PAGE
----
THE PM KNOWS HE IS A SERVANT
Prime Minister Narendra Modi’s maiden Independence Day speech from the ramparts of Red Fort was a departure from earlier speeches by earlier prime ministers on many counts. However, from a philosophical viewpoint, him saying, ‘Mein pradhan mantri nahin, pradhan sevak hoon’ -- ‘I am not prime minister; I am first servant’ could restore to public memory, the true place of elected representatives, as servants of the people who have chosen them to act on their behalf. Gandhiji was the one who first said, ‘President means Chief Servant’. And in the 1970s, Robert Greenleaf, with his book on servant leadership, brought the issue of good leadership back into public discourse.
Clearly, those in governance are not meant to ride roughshod over people and exploit them for their own personal beliefs and ends or exult in the power that such positions bring, or see it as one more accomplishment to include in a CV, memoir or biography. Leaders are meant to take their responsibilities seriously, whether the position has come through popular mandate or nomination. In a democracy, the keyword is ‘service’ just as seva or service is an integral part of any spiritual seeker’s path to salvation.
“I’m not here to rule; I’m here to serve,” said Modi, implying that he is different. If you have doubts, he would articulate that fact, to convince you. “I came here all prepared to criticise Modi’s speech,” confessed M K Gandhi’s grandson Tushar Gandhi to the moderator on a TV show that was analysing the I-Day speech. “But I can’t find fault with the speech!” Most Modi bashers – and those who Modi refers to as the ‘elite who hate me’ – might be upset that Modi’s speech presented him as a Mr Goody Two-Shoes, with a fabulous Humility Quotient full of good intentions.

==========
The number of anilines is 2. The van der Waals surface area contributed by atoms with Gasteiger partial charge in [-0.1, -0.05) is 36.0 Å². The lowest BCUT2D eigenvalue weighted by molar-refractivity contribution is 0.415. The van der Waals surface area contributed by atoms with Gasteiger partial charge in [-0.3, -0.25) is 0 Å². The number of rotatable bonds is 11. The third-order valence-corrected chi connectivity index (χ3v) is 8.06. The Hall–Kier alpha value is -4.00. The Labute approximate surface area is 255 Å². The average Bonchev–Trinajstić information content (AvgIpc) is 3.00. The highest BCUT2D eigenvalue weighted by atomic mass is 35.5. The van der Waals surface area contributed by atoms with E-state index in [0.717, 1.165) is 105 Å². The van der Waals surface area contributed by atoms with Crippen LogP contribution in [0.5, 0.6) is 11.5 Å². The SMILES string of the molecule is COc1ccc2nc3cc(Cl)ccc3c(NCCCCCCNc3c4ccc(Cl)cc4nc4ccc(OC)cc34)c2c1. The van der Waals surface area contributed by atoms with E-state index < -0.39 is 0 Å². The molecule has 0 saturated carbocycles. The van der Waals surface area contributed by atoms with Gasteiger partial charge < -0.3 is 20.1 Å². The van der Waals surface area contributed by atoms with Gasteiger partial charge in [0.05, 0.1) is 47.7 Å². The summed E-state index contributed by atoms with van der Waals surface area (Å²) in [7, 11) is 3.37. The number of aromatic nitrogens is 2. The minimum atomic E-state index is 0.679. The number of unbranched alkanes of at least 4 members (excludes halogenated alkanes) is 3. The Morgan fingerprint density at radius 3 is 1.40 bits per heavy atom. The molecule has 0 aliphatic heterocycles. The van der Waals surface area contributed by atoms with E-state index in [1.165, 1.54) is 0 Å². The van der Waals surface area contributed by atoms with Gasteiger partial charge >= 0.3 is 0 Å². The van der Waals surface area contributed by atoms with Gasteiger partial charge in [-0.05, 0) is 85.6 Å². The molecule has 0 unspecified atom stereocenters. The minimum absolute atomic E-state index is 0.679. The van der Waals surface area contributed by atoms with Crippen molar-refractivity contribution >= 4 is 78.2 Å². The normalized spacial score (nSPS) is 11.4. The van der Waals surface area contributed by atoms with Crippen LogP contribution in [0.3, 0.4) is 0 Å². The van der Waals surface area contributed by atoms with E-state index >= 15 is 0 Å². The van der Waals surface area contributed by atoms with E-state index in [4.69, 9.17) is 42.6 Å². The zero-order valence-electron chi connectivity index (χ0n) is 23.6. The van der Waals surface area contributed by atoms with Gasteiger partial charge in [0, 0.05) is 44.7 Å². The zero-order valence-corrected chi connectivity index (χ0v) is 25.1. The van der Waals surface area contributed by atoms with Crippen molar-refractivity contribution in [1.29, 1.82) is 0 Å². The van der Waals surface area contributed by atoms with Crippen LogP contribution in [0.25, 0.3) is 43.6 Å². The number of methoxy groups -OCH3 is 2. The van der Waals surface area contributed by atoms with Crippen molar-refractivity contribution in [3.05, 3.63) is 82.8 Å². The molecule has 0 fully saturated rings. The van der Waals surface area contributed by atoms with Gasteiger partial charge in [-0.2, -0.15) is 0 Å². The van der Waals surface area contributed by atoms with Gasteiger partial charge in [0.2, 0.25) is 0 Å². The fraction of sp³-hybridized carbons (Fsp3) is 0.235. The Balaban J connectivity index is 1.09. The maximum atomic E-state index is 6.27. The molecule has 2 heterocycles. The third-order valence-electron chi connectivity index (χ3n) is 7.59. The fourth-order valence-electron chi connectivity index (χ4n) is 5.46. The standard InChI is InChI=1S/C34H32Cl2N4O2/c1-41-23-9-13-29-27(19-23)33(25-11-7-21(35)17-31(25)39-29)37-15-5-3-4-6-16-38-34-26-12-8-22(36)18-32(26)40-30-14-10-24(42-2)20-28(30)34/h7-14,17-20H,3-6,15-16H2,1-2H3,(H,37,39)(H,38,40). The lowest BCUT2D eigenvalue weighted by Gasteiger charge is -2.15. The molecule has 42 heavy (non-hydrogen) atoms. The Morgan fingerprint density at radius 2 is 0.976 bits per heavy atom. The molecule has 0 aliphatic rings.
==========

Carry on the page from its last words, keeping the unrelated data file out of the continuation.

Sages have advised seekers that when you lack a certain virtue, try, try and succeed. In the beginning, if you don’t feel humble but wish to become humble, then try faking humility. Sri Sri Ravi Shankar says, “If you can’t make it, fake it!” The idea is that with repeated auto-suggestion, you begin to acquire the virtue over time, and lo and behold, one day you are that humble person you have been trying to be. Humility is perhaps among the most difficult virtues to cultivate or acquire at a time when everything is so focused on satiation of the individual’s wants or wishes. And hence the aggressive attitude we see all around us.
If you think it is aggression at work, relationships and markets, that makes things work, it is a skewed view. You could be soft-spoken and open and yet achieve results without getting trodden all over, if only you allow the spirit of service to stay topmost in whatever you do. As Krishna points out in the Gita, Do your duty without an eye on the fruits of your action. Good thoughts and work are bound to produce good results.
Even business models are now being constructed with humility included as a parameter for good leadership; it is no longer considered a sign of low self-esteem or poor confidence. Dada J P Vaswani points out that humility is an attitude which allows for others’ greatness, and thus helps the manager create the right perspective which enables him – not just to manage, direct and order people – but to help them discover their best potential, by helping them to transform themselves.
1. Wide and protective walls of a fort are called:
2. A long and serious discussion is called:
3. The opposite of the word ‘common’ is:
4. Synonym for ‘saints and wisemen’ is: